Typically, discussions of qualified immunity arise in the context of letting police get away with literal murder because there isn’t a case precisely on point that tells police that they can’t do that exact sort of murder. Often overlooked in these conversations, however, is the fact that qualified immunity applies to plenty of government officials who aren’t police officers, and who are still free to violate your civil rights more or less with impunity. 

A quick qualified immunity refresher: Qualified immunity is a defense available when someone brings a civil suit under a federal law known as Section 1983, which allows people to recover for civil rights violations committed by government officials “under color of law.” But suing under Section 1983 doesn’t mean succeeding under Section 1983. According to the Supreme Court, which created the modern version of qualified immunity some four decades ago, Section 1983 protects officials from civil damages “insofar as their conduct does not violate clearly established statutory or constitutional rights of which a reasonable person would have known.” Put differently, there isn’t already a case that says that officials can’t do a specifically defined bad thing, they can’t possibly be held responsible for doing that bad thing. 

This brings us to schools, where federal courts are often called upon to grapple with situations in which teachers or administrators mistreat schoolchildren in some horrible way. Yet school officials seem to be granted a sort of eternal sunshine of the spotless mind hall pass in which things the rest of us know as objectively unreasonable are just fine. Just as police can’t be bothered, for example, to realize it’s not okay to arrest people for making a parody Facebook page about them because there was never a case before that said they couldn’t, school officials can’t possibly understand it violates the Fourth Amendment to, for example, strip-search a 13-year-old because they believe she might have some highly dangerous substances: prescription-strength ibuprofen and over-the-counter naproxen.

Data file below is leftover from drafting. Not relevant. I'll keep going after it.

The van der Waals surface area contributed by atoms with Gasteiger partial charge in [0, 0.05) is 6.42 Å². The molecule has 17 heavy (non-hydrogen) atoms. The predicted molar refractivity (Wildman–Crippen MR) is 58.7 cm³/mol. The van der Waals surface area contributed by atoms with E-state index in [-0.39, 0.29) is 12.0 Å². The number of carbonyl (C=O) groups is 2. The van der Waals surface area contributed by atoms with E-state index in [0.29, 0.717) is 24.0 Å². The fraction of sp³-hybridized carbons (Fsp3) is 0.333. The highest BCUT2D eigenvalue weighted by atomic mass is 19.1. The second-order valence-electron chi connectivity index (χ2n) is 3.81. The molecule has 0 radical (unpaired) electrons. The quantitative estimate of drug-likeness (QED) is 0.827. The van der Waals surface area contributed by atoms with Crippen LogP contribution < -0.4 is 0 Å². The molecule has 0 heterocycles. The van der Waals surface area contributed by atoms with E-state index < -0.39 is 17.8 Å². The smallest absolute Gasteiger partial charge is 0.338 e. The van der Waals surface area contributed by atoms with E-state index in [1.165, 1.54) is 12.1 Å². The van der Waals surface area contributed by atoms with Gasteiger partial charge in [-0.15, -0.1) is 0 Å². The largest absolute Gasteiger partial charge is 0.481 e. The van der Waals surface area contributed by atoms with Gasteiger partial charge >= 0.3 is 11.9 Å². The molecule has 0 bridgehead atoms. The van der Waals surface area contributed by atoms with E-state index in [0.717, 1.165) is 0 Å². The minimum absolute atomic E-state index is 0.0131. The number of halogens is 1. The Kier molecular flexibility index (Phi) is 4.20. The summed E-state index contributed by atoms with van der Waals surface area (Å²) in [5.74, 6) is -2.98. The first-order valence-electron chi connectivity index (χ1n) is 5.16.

In the aforementioned case, Safford Unified School Dist. No. 1 v. Redding, the Supreme Court did not cover itself in glory with its explanation of why strip-searching teenagers is not that bad: “Because there were no reasons to suspect the drugs presented a danger or were concealed in her underwear, we hold that the search did violate the Constitution,” wrote Justice David Souter for the majority. “But because there is reason to question the clarity with which the right was established, the official who ordered the unconstitutional search is entitled to qualified immunity from liability.”  Translation: It’s unconstitutional, but a school official couldn’t have been 100 percent sure that strip-searching a teenager because you suspect they have the good stuff (800mg ibuprofen) is unconstitutional.